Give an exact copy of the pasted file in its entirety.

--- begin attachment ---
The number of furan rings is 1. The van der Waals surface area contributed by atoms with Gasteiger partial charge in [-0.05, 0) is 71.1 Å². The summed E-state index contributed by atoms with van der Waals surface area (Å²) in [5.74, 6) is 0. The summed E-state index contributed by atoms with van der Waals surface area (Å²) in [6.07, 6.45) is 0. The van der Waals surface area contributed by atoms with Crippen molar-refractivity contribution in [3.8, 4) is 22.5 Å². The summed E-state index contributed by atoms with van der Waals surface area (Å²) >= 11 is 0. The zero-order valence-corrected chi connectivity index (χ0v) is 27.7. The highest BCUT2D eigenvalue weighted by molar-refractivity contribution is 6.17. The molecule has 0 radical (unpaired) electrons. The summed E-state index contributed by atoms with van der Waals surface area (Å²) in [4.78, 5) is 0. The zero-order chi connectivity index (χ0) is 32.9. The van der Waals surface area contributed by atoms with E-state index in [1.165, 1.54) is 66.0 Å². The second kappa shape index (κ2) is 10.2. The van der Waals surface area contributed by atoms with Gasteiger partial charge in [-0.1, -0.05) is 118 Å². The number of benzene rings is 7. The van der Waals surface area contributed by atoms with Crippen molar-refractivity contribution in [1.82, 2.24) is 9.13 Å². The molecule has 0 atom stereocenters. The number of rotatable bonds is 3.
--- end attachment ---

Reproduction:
The number of furan rings is 1. The van der Waals surface area contributed by atoms with Gasteiger partial charge in [-0.05, 0) is 71.1 Å². The summed E-state index contributed by atoms with van der Waals surface area (Å²) in [5.74, 6) is 0. The summed E-state index contributed by atoms with van der Waals surface area (Å²) in [6.07, 6.45) is 0. The van der Waals surface area contributed by atoms with Crippen molar-refractivity contribution in [3.8, 4) is 22.5 Å². The summed E-state index contributed by atoms with van der Waals surface area (Å²) >= 11 is 0. The zero-order valence-corrected chi connectivity index (χ0v) is 27.7. The highest BCUT2D eigenvalue weighted by molar-refractivity contribution is 6.17. The molecule has 0 radical (unpaired) electrons. The summed E-state index contributed by atoms with van der Waals surface area (Å²) in [4.78, 5) is 0. The zero-order chi connectivity index (χ0) is 32.9. The van der Waals surface area contributed by atoms with E-state index in [1.165, 1.54) is 66.0 Å². The second kappa shape index (κ2) is 10.2. The van der Waals surface area contributed by atoms with Gasteiger partial charge in [-0.1, -0.05) is 118 Å². The number of benzene rings is 7. The van der Waals surface area contributed by atoms with Crippen molar-refractivity contribution in [1.82, 2.24) is 9.13 Å². The molecule has 0 atom stereocenters. The number of rotatable bonds is 3.